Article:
More than 50 Christchurch residents living in mouldy and damp social housing finally have warmer homes this winter.
Almost a year on from when RNZ first visited the homes which many residents were unhappy living in, they have finally seen some improvements.
Frank Poissonnier, who has lived at Concord Place for 11 years, said he had black mould around his windows which had been affecting his health.
New government legislation requires all rental properties to have floor and ceiling insulation, but the Concord Place residents were told it was not possible to insulate their units because of their design.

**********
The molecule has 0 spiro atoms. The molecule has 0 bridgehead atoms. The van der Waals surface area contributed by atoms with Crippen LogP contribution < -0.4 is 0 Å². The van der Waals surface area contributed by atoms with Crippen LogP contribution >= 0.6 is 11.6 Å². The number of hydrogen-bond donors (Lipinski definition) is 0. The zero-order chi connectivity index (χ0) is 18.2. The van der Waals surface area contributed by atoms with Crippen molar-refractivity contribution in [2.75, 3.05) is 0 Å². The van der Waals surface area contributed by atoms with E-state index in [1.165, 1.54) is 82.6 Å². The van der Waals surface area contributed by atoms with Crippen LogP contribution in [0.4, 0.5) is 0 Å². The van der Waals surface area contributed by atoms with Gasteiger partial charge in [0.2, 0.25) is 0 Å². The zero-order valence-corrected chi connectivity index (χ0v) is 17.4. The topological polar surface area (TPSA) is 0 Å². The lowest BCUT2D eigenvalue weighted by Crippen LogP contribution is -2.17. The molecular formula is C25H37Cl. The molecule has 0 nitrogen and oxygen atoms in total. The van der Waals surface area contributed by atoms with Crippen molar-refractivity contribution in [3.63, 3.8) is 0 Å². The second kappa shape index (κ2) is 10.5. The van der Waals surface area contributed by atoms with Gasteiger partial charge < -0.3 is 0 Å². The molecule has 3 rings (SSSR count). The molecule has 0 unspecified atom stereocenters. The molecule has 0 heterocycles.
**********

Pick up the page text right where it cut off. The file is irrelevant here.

Residents at Burwood's Concord Place who were desperate for insulation now have had heatpumps and ventilation installed to keep their homes warm and dry instead.
Just one of the 52 homes has not had this upgrade yet because it is unoccupied and under repair, but it is proposed to make those improvements during the repair process and prior to letting.
Ōtautahi Community Housing Trust chief executive Cate Kearney said "all 52 unit complexes have been assessed to meet the healthy homes standard, and where some homes did not meet the standard, ventilation has been installed."
The Warm and Dry Initiative is funded by the Christchurch City Council through a $10 million loan, and $6m from the Council's Housing Development Fund. The budget covers heat pumps, ventilation, insulation where feasible, and draught stopping.